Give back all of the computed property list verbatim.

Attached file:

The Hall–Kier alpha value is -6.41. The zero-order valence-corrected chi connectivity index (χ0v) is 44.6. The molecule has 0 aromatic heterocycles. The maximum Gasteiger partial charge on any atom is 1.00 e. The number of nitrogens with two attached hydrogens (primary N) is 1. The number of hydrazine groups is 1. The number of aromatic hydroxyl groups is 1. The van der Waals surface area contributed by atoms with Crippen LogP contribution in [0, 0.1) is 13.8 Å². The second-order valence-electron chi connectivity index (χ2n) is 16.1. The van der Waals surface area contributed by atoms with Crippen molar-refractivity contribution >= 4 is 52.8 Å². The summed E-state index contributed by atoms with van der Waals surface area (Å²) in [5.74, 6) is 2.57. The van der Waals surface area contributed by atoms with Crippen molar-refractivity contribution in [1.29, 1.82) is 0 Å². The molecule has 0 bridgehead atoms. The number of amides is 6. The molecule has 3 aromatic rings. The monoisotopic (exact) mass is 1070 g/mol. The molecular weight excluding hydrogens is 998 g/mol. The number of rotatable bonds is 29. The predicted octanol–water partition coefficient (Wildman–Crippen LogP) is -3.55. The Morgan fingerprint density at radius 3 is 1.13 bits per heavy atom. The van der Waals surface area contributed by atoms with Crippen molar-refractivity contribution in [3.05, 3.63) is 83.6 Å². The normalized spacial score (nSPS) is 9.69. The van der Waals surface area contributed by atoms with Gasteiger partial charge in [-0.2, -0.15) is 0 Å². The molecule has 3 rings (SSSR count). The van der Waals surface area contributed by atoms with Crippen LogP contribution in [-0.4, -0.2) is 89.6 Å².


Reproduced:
The Hall–Kier alpha value is -6.41. The zero-order valence-corrected chi connectivity index (χ0v) is 44.6. The molecule has 0 aromatic heterocycles. The maximum Gasteiger partial charge on any atom is 1.00 e. The number of nitrogens with two attached hydrogens (primary N) is 1. The number of hydrazine groups is 1. The number of aromatic hydroxyl groups is 1. The van der Waals surface area contributed by atoms with Crippen LogP contribution in [0, 0.1) is 13.8 Å². The second-order valence-electron chi connectivity index (χ2n) is 16.1. The van der Waals surface area contributed by atoms with Crippen molar-refractivity contribution >= 4 is 52.8 Å². The summed E-state index contributed by atoms with van der Waals surface area (Å²) in [5.74, 6) is 2.57. The van der Waals surface area contributed by atoms with Crippen molar-refractivity contribution in [1.29, 1.82) is 0 Å². The molecule has 0 bridgehead atoms. The number of amides is 6. The molecule has 3 aromatic rings. The monoisotopic (exact) mass is 1070 g/mol. The molecular weight excluding hydrogens is 998 g/mol. The number of rotatable bonds is 29. The predicted octanol–water partition coefficient (Wildman–Crippen LogP) is -3.55. The Morgan fingerprint density at radius 3 is 1.13 bits per heavy atom. The van der Waals surface area contributed by atoms with Crippen molar-refractivity contribution in [3.05, 3.63) is 83.6 Å². The normalized spacial score (nSPS) is 9.69. The van der Waals surface area contributed by atoms with Gasteiger partial charge in [-0.2, -0.15) is 0 Å². The molecule has 3 rings (SSSR count). The van der Waals surface area contributed by atoms with Crippen LogP contribution in [-0.4, -0.2) is 89.6 Å².